Expatriate Owl

A politically-incorrect perspective that does not necessarily tow the party line, on various matters including but not limited to taxation, academia, government and religion.

Wednesday, March 24, 2010

Steve Levy and the Religion Card

It is now clear that David Paterson will not stand for reelection to the New York Governor's office (and may even depart from the office before the election). The two announced candidates for the Republican nomination are Rick Lazio and Steve Levy.

This posting is purely speculative, purely "what if" conjecturing of an eventuality which at this point seems far less likely than not to ever occur, namely, the playing of the "Religion Card" in the political campaign.

Steve Levy is the son of a Jewish father and a Italian (Sicilian, I believe) Catholic mother. He was raised as a Catholic (including Catholic school in the earlier grades). To what degree he practices his Catholicism and/or the standing in which the Catholic Church holds him I neither know nor care, other than he married his wife in an Episcopal church. To the best of my knowledge, he has never purported himself to be Jewish.

Steve Levy has served as a County Legislator in Suffolk County, New York, and as a New York State Assemblyman. He is now the County Executive of Suffolk County. I have had occasion to shake hands with him at several Bar Association events, but that's as far as my personal familiarity with him goes. My objections to him are strictly political and not personal (for the record, my vote here now leans towards a Catholic named Lazio).

In Suffolk County, Levy's religious affiliation is, by and large, irrelevant. The Catholics in the electorate do not seem to care that his father is Jewish and that his name is Levy. The Jews in his constituency (who, with a few exceptions including myself, do not heavily practice their religion) don't really care that Steve Levy is Catholic (except for a few isolated exceptions who get themselves indignant about that kind of thing). It's a matter of everyone knows but nobody cares.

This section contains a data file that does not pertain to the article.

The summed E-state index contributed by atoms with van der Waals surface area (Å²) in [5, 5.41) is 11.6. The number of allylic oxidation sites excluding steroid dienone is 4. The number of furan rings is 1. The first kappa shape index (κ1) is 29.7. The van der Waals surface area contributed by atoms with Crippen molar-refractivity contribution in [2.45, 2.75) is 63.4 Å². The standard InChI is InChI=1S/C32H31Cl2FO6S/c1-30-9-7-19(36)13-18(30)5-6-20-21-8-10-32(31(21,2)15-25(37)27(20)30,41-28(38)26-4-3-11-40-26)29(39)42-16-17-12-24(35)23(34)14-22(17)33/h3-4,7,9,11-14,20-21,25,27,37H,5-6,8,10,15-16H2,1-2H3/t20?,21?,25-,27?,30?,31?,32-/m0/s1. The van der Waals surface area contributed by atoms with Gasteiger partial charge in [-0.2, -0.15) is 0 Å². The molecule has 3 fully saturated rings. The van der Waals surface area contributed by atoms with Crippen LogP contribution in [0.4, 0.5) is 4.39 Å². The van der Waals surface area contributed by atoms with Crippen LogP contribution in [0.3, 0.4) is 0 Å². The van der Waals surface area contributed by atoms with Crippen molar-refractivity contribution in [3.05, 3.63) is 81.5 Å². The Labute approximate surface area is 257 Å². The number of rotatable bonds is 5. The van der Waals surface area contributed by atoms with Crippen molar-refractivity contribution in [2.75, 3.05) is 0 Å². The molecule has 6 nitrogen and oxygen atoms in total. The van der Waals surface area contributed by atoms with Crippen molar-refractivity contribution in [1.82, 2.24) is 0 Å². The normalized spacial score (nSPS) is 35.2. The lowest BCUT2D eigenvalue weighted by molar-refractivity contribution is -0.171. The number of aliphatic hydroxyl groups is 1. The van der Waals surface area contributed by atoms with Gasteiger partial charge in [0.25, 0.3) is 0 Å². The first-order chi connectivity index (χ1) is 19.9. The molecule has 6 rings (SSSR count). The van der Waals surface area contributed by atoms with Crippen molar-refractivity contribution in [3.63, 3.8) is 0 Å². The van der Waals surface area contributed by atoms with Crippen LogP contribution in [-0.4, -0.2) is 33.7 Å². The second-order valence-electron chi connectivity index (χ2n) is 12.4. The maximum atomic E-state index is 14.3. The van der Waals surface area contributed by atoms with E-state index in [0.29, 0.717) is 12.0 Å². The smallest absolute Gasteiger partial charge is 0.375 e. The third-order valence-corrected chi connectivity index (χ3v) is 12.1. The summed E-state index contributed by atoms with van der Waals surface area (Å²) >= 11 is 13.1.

To be sure, Steve has visited Israel. In New York (at least New York City and Long Island), politicians of all religious backgrounds frequently do the "3 I's" (that is, visit Ireland, Italy and Israel).

As long as Steve Levy has a purely Suffolk County constituency, religion is a non-issue.

But now that Steve Levy is running for statewide office, I can envision a few conceivable situations in which the "Religion Card" might, perhaps, come into play. Again, the card may well never be played, which would suit me just fine.

If, for example, Steve tries to get the votes in Monsey or Williamsburgh or Kiryas Joel or New Square, or even Borough Park or Kew Gardens Hills or the 5 Towns, et cetera, he would have to be careful to not explicitly tout his Jewishness or else the issue will explode in his face. The typical voter in those areas would think that Steve Levy is a nice Jewish boy from Suffolk County, and might treat him as such. [Several of my friends and relatives from outside of Long Island who have read of Steve were of that mind until I set them straight.].

It is unlikely that Rick Lazio would bring up the issue because Rick is also a Catholic boy, and he has nothing "better" to offer voters in the aforementioned heavily Jewish areas. Most of the voters in those neighborhoods understand that Steve Levy himself is not to blame for his not being Jewish, and it would make Lazio look worse than Levy.


Likewise, an outsider to the Republican primary (i.e., a Democrat) would have little to gain by bringing up the issue.

But suppose the issue is brought up not by Levy or Lazio or any other candidate of any party, but by some loose cannon in the camp of one candidate or the other? Recall that during the 1884 Presidential election, it was the Rev. Samuel Burchard who, perhaps unwittingly, irretrievably sabotaged the campaign of James G. Blaine when he uttered his infamous "Rum, Romanism and Rebellion" speech (Blaine was not exactly friendly towards Catholic education, and Jewish education is a big issue in the communities mentioned above, so the parallel hypothecized here would be strikingly apropos were it to occur).

Figuratively, the highways of America are littered with the bones of those who have tried to prognosticate political campaigns. I reiterate that the "Religion Card" will likely not be played in Steve Levy's quest for the Executive Chamber in Albany. But then again, some ideological descendant of Samuel Burchard might prove me wrong.

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